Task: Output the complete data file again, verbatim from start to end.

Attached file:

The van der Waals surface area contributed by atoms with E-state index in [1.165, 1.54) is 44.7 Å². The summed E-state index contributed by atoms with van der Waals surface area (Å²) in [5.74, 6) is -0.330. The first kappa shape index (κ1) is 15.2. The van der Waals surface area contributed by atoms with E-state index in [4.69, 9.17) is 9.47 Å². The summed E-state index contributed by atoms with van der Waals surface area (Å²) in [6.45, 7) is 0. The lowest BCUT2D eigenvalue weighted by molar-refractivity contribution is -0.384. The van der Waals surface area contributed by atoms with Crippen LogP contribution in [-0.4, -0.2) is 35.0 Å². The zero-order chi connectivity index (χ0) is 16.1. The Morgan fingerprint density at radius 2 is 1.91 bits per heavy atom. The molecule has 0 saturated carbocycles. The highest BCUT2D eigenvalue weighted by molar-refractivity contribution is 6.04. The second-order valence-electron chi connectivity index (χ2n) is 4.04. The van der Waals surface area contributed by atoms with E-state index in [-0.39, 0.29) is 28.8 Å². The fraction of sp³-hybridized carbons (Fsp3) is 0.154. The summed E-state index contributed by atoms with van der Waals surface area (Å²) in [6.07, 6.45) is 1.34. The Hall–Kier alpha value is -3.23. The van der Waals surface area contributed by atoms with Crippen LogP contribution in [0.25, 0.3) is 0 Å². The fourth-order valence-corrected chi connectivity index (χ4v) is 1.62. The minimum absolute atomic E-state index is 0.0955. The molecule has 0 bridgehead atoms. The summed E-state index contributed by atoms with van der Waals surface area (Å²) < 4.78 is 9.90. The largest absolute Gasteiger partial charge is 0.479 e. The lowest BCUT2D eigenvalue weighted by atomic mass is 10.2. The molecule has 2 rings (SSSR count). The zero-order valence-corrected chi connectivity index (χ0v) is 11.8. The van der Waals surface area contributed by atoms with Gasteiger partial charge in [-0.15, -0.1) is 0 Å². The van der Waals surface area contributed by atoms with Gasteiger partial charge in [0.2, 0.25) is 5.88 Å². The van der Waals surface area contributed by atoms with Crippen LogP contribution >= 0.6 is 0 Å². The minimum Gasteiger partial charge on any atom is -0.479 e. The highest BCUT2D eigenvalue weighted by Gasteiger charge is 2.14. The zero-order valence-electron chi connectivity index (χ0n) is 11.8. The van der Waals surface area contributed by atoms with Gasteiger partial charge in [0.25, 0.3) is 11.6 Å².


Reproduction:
The van der Waals surface area contributed by atoms with E-state index in [1.165, 1.54) is 44.7 Å². The summed E-state index contributed by atoms with van der Waals surface area (Å²) in [5.74, 6) is -0.330. The first kappa shape index (κ1) is 15.2. The van der Waals surface area contributed by atoms with E-state index in [4.69, 9.17) is 9.47 Å². The summed E-state index contributed by atoms with van der Waals surface area (Å²) in [6.45, 7) is 0. The lowest BCUT2D eigenvalue weighted by molar-refractivity contribution is -0.384. The van der Waals surface area contributed by atoms with Crippen LogP contribution in [-0.4, -0.2) is 35.0 Å². The zero-order chi connectivity index (χ0) is 16.1. The Morgan fingerprint density at radius 2 is 1.91 bits per heavy atom. The molecule has 0 saturated carbocycles. The highest BCUT2D eigenvalue weighted by molar-refractivity contribution is 6.04. The second-order valence-electron chi connectivity index (χ2n) is 4.04. The van der Waals surface area contributed by atoms with E-state index in [-0.39, 0.29) is 28.8 Å². The fraction of sp³-hybridized carbons (Fsp3) is 0.154. The summed E-state index contributed by atoms with van der Waals surface area (Å²) in [6.07, 6.45) is 1.34. The Hall–Kier alpha value is -3.23. The van der Waals surface area contributed by atoms with Crippen LogP contribution in [0.25, 0.3) is 0 Å². The fourth-order valence-corrected chi connectivity index (χ4v) is 1.62. The minimum absolute atomic E-state index is 0.0955. The molecule has 0 bridgehead atoms. The summed E-state index contributed by atoms with van der Waals surface area (Å²) < 4.78 is 9.90. The largest absolute Gasteiger partial charge is 0.479 e. The lowest BCUT2D eigenvalue weighted by atomic mass is 10.2. The molecule has 2 rings (SSSR count). The zero-order valence-corrected chi connectivity index (χ0v) is 11.8. The van der Waals surface area contributed by atoms with Gasteiger partial charge in [-0.15, -0.1) is 0 Å². The van der Waals surface area contributed by atoms with Gasteiger partial charge in [0.2, 0.25) is 5.88 Å². The van der Waals surface area contributed by atoms with Crippen LogP contribution >= 0.6 is 0 Å². The minimum Gasteiger partial charge on any atom is -0.479 e. The highest BCUT2D eigenvalue weighted by Gasteiger charge is 2.14. The zero-order valence-electron chi connectivity index (χ0n) is 11.8. The van der Waals surface area contributed by atoms with Gasteiger partial charge in [0.25, 0.3) is 11.6 Å².